The question, then, is whether it deserves points for its execution, and on this point I am quite undecided. It's not exactly right to say that the film's "problem" is that it was directed by Richard Lester - in fact, Lester originated the project, so the alternative to a Lester Cuba is no Cuba at all. There's no way around it, though: he's a weird fit for the material. All of the director's best-known and most significant projects - the Beatles vehicle A Hard Day's Night, Palme d'Or winner The Knack... and How to Get It, the Salkind-produced megaproduction of The Three Musketeers - are united by a goofy, kinetic sensibility, one that oozes an unspoken "holy crap you guys we're making a mooooooveeeeeee" glee, entirely about having a whole lot of broad fun even when the films in question aren't comedies (though he tends to blur "comedy" and "not-comedy" - this is the man who was assigned the scraps of Richard Donner's Superman II and figured out how to turn them into the first superhero farce). The only one of his films besides Cuba that I've seen without any meaningfully protracted comic energy is Robin and Marian from 1976, his other collaboration with Connery, and that is, when all is said and done, a Robin Hood movie.

The skill set that Lester had developed over his years as a filmmaker were, then, not by any means a natural fit for a serious drama about a real-life political event whose ramifications were still piping hot twenty years after the fact. I do not say this to beat up on Cuba, merely to point out what a peculiar beast it is, combining gorgeous Spanish locations, impressively sober and dirty cinematography by David Watkin, and meandering incidents that are more interested in the day-to-day lifestyle of the characters than the historical moment about to overwhelm them, all under the stewardship of a director who has to constantly fight his instincts. Eventually, he loses: one of the most unpredictable elements of this surprisingly unpredictable movie is that the final act turns, rather abruptly, into an action-heavy tank battle. It's staggeringly unacceptable at the level of both plot and tone; imagine Casablanca tossing in Saving Private Ryan's finale before it returned to the airport finale, and you have approximately the cinematic aneurysm that Cuba transforms into. But it's still not played for laughs.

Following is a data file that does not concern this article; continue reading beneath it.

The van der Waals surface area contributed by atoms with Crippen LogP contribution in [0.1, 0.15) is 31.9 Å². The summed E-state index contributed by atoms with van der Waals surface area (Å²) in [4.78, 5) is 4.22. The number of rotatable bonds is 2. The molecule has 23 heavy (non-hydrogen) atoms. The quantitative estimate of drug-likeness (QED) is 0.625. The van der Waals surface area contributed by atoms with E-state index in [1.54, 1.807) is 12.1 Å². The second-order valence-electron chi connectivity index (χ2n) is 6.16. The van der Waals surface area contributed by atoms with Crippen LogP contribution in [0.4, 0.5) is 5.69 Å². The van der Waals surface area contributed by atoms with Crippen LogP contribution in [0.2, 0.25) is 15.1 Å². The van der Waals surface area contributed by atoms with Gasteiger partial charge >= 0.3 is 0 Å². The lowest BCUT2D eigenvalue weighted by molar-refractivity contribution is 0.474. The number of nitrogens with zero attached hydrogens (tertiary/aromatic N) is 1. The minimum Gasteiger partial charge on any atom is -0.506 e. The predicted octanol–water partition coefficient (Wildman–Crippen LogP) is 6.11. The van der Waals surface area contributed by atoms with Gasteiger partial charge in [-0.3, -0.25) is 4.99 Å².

Conceding all of that, the lumpy, internally confused Cuba that we have is rather more aggressively magnetic and compelling than a more streamlined Cuba by a more superficially appropriate director. I mean, we have Havana right there, and Havana is dullness on toast. Before its diversion to the tank finale, Wood's script is strong at the level of thoughtful observation, laterally comparing several elements of Cuban government and culture to try and paint a full picture of everything good and bad about both the pro-Batista and pro-Castro elements of life on that island in 1958. That it fails to plug these ingredients into a clean narrative structure isn't beside the point: it is the point, much as the repeated failure of Connery to ignite as the daring, competent man of action we expect him to be (until, again, that damn tank) is the point. It is a film about how the smart outside observer, virile and capable, is sometimes exactly the wrong solution to a problem, whether that problem is with the fate of nations or the life of a woman trapped in a hurtful marriage of economic convenience. With a stronger actress in Adams's place (ideally one who was actually of Latin American descent), the film could have presented quite a strong anti-romantic thread to go along with its anti-Bondian portrait of the British warrior as hapless victim of historical undercurrents.

As it is, it's more theoretically interesting than actually interesting, but it's still bracing to see something puncture its genre so fearlessly, especially one whose aesthetic is, generally speaking, so in line with conventional crowd-pleasing instincts. It's about worthy of the re-evaluation called for by Steven Soderbergh (a longtime devotee of Lester and director of his very own picture about the Cuban revolution): as a deeply flawed movie whose historical inquiry and willingness to complicate the genre it appears to inhabit make it much more valuable than its original reception was willing to admit.